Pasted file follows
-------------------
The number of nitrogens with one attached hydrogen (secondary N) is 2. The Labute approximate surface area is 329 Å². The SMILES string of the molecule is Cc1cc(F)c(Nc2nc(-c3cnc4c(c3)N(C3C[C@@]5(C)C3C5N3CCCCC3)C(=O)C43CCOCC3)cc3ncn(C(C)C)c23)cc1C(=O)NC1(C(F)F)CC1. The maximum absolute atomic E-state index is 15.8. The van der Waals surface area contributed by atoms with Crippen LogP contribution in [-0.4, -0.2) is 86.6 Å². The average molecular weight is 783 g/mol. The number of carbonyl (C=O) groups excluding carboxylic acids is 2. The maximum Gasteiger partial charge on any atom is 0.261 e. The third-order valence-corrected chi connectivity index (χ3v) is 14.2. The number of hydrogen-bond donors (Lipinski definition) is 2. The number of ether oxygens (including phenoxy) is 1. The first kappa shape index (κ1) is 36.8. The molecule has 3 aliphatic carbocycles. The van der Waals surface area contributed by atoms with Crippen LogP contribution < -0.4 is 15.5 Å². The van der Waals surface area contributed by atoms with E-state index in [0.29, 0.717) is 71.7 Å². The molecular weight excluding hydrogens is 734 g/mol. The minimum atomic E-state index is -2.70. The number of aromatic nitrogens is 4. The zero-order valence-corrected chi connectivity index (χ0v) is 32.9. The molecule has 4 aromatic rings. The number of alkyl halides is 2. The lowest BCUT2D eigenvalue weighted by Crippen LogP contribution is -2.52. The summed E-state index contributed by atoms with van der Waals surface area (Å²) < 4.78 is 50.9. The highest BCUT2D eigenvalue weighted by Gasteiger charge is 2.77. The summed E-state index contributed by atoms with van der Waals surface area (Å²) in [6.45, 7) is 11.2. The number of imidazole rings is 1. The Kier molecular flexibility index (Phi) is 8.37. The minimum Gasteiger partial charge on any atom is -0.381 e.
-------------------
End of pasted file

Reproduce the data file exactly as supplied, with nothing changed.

The number of nitrogens with one attached hydrogen (secondary N) is 2. The Labute approximate surface area is 329 Å². The SMILES string of the molecule is Cc1cc(F)c(Nc2nc(-c3cnc4c(c3)N(C3C[C@@]5(C)C3C5N3CCCCC3)C(=O)C43CCOCC3)cc3ncn(C(C)C)c23)cc1C(=O)NC1(C(F)F)CC1. The maximum absolute atomic E-state index is 15.8. The van der Waals surface area contributed by atoms with Crippen LogP contribution in [-0.4, -0.2) is 86.6 Å². The average molecular weight is 783 g/mol. The number of carbonyl (C=O) groups excluding carboxylic acids is 2. The maximum Gasteiger partial charge on any atom is 0.261 e. The third-order valence-corrected chi connectivity index (χ3v) is 14.2. The number of hydrogen-bond donors (Lipinski definition) is 2. The number of ether oxygens (including phenoxy) is 1. The first kappa shape index (κ1) is 36.8. The molecule has 3 aliphatic carbocycles. The van der Waals surface area contributed by atoms with Crippen LogP contribution < -0.4 is 15.5 Å². The van der Waals surface area contributed by atoms with E-state index in [0.29, 0.717) is 71.7 Å². The molecular weight excluding hydrogens is 734 g/mol. The minimum atomic E-state index is -2.70. The number of aromatic nitrogens is 4. The zero-order valence-corrected chi connectivity index (χ0v) is 32.9. The molecule has 4 aromatic rings. The number of alkyl halides is 2. The lowest BCUT2D eigenvalue weighted by Crippen LogP contribution is -2.52. The summed E-state index contributed by atoms with van der Waals surface area (Å²) < 4.78 is 50.9. The highest BCUT2D eigenvalue weighted by Gasteiger charge is 2.77. The summed E-state index contributed by atoms with van der Waals surface area (Å²) in [6.45, 7) is 11.2. The number of imidazole rings is 1. The Kier molecular flexibility index (Phi) is 8.37. The minimum Gasteiger partial charge on any atom is -0.381 e.